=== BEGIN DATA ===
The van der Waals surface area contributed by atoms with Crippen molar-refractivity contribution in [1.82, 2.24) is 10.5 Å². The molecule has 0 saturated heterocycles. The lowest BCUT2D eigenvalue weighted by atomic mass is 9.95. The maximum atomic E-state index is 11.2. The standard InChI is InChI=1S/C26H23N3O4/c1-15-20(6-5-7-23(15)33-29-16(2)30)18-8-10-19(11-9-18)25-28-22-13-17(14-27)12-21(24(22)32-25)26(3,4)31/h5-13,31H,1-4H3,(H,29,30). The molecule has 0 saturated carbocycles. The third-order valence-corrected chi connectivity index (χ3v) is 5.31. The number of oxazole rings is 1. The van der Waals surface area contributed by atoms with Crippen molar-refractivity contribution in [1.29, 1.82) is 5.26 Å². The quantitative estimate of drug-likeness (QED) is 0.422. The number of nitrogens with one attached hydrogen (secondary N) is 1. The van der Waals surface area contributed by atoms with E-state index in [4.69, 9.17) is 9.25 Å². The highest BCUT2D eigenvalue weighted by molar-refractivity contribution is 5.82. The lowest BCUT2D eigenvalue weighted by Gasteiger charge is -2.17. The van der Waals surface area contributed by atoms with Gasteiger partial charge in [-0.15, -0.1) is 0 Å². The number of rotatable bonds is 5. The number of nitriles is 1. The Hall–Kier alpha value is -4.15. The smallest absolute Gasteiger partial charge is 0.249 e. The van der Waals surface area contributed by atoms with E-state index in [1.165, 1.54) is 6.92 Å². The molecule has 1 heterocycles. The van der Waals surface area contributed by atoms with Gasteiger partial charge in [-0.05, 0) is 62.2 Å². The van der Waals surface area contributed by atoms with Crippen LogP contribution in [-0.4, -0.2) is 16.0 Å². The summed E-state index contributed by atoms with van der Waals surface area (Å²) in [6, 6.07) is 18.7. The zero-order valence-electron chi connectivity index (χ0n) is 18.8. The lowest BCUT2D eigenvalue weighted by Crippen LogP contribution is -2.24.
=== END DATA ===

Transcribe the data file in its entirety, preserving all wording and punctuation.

The van der Waals surface area contributed by atoms with Crippen molar-refractivity contribution in [1.82, 2.24) is 10.5 Å². The molecule has 0 saturated heterocycles. The lowest BCUT2D eigenvalue weighted by atomic mass is 9.95. The maximum atomic E-state index is 11.2. The standard InChI is InChI=1S/C26H23N3O4/c1-15-20(6-5-7-23(15)33-29-16(2)30)18-8-10-19(11-9-18)25-28-22-13-17(14-27)12-21(24(22)32-25)26(3,4)31/h5-13,31H,1-4H3,(H,29,30). The molecule has 0 saturated carbocycles. The third-order valence-corrected chi connectivity index (χ3v) is 5.31. The number of oxazole rings is 1. The van der Waals surface area contributed by atoms with Crippen molar-refractivity contribution in [1.29, 1.82) is 5.26 Å². The quantitative estimate of drug-likeness (QED) is 0.422. The number of nitrogens with one attached hydrogen (secondary N) is 1. The van der Waals surface area contributed by atoms with E-state index in [4.69, 9.17) is 9.25 Å². The highest BCUT2D eigenvalue weighted by molar-refractivity contribution is 5.82. The lowest BCUT2D eigenvalue weighted by Gasteiger charge is -2.17. The van der Waals surface area contributed by atoms with Gasteiger partial charge in [-0.15, -0.1) is 0 Å². The number of rotatable bonds is 5. The number of nitriles is 1. The Hall–Kier alpha value is -4.15. The smallest absolute Gasteiger partial charge is 0.249 e. The van der Waals surface area contributed by atoms with E-state index in [1.165, 1.54) is 6.92 Å². The molecule has 1 heterocycles. The van der Waals surface area contributed by atoms with Gasteiger partial charge in [-0.05, 0) is 62.2 Å². The van der Waals surface area contributed by atoms with Crippen LogP contribution in [-0.4, -0.2) is 16.0 Å². The summed E-state index contributed by atoms with van der Waals surface area (Å²) in [6, 6.07) is 18.7. The zero-order valence-electron chi connectivity index (χ0n) is 18.8. The lowest BCUT2D eigenvalue weighted by Crippen LogP contribution is -2.24.